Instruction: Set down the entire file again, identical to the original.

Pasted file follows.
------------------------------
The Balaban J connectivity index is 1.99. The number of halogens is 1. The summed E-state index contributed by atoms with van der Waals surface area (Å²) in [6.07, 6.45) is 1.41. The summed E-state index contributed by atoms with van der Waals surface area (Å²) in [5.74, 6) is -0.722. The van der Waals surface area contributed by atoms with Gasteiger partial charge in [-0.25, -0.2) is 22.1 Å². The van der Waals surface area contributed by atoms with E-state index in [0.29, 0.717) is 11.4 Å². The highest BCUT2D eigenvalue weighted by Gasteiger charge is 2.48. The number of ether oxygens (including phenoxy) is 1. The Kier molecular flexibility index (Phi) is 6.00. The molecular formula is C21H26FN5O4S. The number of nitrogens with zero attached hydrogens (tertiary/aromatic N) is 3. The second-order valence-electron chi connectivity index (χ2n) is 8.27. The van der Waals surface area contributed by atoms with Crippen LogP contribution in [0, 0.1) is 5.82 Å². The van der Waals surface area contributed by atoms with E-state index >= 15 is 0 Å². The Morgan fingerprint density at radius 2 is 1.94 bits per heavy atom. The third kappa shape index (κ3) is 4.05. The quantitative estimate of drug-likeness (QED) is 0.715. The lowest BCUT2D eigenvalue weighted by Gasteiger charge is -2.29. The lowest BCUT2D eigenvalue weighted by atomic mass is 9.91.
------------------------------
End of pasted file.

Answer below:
The Balaban J connectivity index is 1.99. The number of halogens is 1. The summed E-state index contributed by atoms with van der Waals surface area (Å²) in [6.07, 6.45) is 1.41. The summed E-state index contributed by atoms with van der Waals surface area (Å²) in [5.74, 6) is -0.722. The van der Waals surface area contributed by atoms with Gasteiger partial charge in [-0.25, -0.2) is 22.1 Å². The van der Waals surface area contributed by atoms with E-state index in [0.29, 0.717) is 11.4 Å². The highest BCUT2D eigenvalue weighted by Gasteiger charge is 2.48. The number of ether oxygens (including phenoxy) is 1. The Kier molecular flexibility index (Phi) is 6.00. The molecular formula is C21H26FN5O4S. The number of nitrogens with zero attached hydrogens (tertiary/aromatic N) is 3. The second-order valence-electron chi connectivity index (χ2n) is 8.27. The van der Waals surface area contributed by atoms with Crippen LogP contribution in [0, 0.1) is 5.82 Å². The van der Waals surface area contributed by atoms with E-state index >= 15 is 0 Å². The Morgan fingerprint density at radius 2 is 1.94 bits per heavy atom. The third kappa shape index (κ3) is 4.05. The quantitative estimate of drug-likeness (QED) is 0.715. The lowest BCUT2D eigenvalue weighted by Gasteiger charge is -2.29. The lowest BCUT2D eigenvalue weighted by atomic mass is 9.91.